According to George Gershwin and DuBose Heyward, it’s “Summertime, an’ the livin’ is easy.” So why would you want to spend summertime in school?
To some students, the thought of taking classes in the summer doesn’t seem fair. We might pity the kids who sweat out their summer school lessons while we sweat in the playgrounds, parks, and picnics!
In reality, summer school has many benefits for homeschoolers, and can keep students from having to catch up in the future. Brains need not go on vacation when the family does. Brain drain — when the student forgets what was learned during the year — is an all-too-real possibility during the summer months, and you can avoid it!
Besides plugging up summer brain drain, other benefits of summer school include:
- Forward progress Your pace may slow down, but that pace can allow students to continue learning without the pressure of a tight schedule.
- Field trips Summer weather and more free time allow families to catch up on field trips they may have missed, as well as take advantage of summer deals.
- Flexibility A relaxed summer schedule can allow buffer days for when unexpected events shake up your schedule.
- Future planning Keeping the kids’ minds on school helps you and them discover interests and incorporate them into the “regular” school year.
- Focus Preparing and facilitating just one or two classes allows you to focus on a new area or reinforce a subject for a struggling learner.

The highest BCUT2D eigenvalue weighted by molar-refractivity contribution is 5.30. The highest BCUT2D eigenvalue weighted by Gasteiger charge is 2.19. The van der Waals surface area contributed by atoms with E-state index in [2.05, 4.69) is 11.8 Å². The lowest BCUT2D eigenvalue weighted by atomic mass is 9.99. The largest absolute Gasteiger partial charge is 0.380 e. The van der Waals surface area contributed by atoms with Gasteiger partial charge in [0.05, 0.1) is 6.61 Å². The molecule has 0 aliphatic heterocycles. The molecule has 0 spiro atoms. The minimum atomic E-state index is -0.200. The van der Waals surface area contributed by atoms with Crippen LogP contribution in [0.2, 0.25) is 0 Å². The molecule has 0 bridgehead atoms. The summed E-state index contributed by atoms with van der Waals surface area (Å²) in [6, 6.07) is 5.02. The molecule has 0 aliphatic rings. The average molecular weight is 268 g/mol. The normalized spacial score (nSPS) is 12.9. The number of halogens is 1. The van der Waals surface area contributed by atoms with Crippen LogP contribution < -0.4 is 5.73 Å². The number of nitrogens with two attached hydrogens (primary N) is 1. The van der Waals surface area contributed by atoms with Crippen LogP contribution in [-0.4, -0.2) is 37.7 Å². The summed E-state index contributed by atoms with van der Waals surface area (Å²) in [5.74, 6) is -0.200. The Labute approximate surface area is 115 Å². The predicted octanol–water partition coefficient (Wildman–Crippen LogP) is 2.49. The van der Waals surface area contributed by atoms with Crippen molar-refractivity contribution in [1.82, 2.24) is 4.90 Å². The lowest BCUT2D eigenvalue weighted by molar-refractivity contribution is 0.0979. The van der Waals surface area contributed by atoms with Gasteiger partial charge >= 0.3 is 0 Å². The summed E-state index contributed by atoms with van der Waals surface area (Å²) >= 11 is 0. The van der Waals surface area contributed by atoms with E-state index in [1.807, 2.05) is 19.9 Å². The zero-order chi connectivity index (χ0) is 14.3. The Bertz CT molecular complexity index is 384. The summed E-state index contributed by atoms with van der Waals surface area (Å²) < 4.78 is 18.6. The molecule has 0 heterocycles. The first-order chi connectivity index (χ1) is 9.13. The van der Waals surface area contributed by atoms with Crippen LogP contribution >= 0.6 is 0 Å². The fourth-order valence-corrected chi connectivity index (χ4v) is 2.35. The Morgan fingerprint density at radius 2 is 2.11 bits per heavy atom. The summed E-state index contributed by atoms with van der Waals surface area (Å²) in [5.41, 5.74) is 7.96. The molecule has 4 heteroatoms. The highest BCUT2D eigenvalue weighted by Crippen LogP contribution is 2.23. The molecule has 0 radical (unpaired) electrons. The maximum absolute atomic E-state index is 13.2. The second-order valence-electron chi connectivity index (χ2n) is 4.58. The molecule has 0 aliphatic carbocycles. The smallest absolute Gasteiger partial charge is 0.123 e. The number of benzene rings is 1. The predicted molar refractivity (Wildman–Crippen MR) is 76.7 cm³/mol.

- Flow Many students prefer routine and a predictable schedule, and a sudden reentry into a school year after a long break can be jarring.
- Further study A less-intense time of summer school can challenge a student by allowing him or her to dig more deeply into a favorite subject.
- Fun! There are a lot of summer activities that combine learning with fun! Day camps can provide opportunities for science studies, like, “Why do mosquitoes seem to like me more than others?” and “What exactly does allow a boat full of campers and snacks to float?” The budding journalist can keep a record of summer action. History comes alive at reenactments and museums.
As you can see, there are many opportunities for summer learning that don’t have to steal the season’s spirit from the homeschooled student. Summer schooling can prepare you and your student for homeschool success in the fall!
What ideas and stories can you share about summer homeschooling?